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Social Security Payments Will Not Automatically Increase In 2010


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Payments to Social Security and Supplemental Security Income (SSI) beneficiaries will not increase in 2010, marking the first time since 1975 that payments will not automatically rise, Social Security Administration officials said Thursday.

By law, Social Security benefits are required to automatically increase with inflation in what’s termed the Cost-of-Living Adjustment (COLA). But inflation decreased this year, so benefits will remain steady, making 2010 the first year since COLA was put into effect in 1975 that benefits will not rise.

Accordingly, the maximum monthly payment an individual on SSI can receive is $674, while couples can claim up to $1,011 monthly.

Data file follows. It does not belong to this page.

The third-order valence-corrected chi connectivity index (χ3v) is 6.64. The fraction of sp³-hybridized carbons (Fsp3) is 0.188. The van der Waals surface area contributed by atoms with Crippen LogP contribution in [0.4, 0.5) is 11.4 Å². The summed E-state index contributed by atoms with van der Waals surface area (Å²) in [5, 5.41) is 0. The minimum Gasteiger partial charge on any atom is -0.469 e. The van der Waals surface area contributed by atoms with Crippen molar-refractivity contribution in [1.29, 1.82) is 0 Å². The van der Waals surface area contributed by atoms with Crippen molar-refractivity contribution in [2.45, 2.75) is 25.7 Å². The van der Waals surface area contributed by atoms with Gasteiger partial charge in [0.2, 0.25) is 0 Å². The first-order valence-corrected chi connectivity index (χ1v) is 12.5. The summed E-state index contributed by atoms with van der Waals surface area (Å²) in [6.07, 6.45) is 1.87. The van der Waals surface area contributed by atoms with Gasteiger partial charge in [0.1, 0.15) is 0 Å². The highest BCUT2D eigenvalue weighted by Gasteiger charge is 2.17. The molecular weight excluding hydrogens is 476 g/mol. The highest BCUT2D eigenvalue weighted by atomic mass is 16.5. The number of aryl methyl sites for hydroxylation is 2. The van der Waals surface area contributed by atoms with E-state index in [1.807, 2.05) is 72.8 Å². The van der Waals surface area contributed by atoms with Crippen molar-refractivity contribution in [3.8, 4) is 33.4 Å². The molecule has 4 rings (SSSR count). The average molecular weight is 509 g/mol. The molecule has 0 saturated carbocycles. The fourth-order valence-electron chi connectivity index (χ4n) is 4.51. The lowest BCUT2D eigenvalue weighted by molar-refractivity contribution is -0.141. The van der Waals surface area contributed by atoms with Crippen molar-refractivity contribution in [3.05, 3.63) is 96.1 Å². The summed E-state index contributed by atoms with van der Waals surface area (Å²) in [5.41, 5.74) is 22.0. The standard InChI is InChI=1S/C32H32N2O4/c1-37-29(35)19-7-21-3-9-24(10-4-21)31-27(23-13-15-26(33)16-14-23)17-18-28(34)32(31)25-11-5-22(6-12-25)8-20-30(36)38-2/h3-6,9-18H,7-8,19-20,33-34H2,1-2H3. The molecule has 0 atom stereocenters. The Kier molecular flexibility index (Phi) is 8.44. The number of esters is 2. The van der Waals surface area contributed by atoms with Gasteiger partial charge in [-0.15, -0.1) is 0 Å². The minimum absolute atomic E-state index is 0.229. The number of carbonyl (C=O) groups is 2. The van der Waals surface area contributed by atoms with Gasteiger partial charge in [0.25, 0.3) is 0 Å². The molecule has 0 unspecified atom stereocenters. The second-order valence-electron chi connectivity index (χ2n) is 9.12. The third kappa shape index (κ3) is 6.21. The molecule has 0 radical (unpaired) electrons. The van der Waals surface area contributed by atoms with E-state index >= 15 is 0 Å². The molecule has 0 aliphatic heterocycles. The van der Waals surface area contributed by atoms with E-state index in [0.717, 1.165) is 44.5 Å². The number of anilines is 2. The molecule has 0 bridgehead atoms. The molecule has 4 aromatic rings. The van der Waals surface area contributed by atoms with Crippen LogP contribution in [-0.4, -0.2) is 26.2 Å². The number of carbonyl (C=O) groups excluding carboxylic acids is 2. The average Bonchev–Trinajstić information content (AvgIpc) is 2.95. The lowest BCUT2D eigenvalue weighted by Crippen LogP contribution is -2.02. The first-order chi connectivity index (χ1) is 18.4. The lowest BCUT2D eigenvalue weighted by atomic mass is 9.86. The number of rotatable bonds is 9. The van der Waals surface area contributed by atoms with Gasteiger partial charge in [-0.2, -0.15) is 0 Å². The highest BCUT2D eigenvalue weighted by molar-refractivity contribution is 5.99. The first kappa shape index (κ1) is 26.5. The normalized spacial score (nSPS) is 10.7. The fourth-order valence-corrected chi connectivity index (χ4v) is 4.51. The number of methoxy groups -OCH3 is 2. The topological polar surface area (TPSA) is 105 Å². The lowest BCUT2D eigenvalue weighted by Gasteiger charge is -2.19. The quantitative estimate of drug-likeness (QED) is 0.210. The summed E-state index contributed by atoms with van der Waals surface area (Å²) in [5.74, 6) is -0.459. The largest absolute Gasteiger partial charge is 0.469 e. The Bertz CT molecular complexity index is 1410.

In anticipation of this announcement, President Barack Obama asked Congress on Wednesday to provide seniors and people with disabilities a one-time $250 economic recovery payment in 2010. If approved, these payments would mimic a similar one-time payment provided to recipients of Social Security, SSI and a handful of other government benefit programs earlier this year.

“Social Security is doing its job helping Americans maintain their standard of living,” Social Security Commissioner Michael Astrue said in a statement Thursday. “Last year when consumer prices spiked, largely as a result of higher gas prices, beneficiaries received a 5.8 percent COLA, the largest increase since 1982. This year, in light of the human need, we need to support President Obama’s call for us to make another $250 recovery payment for 57 million Americans.”

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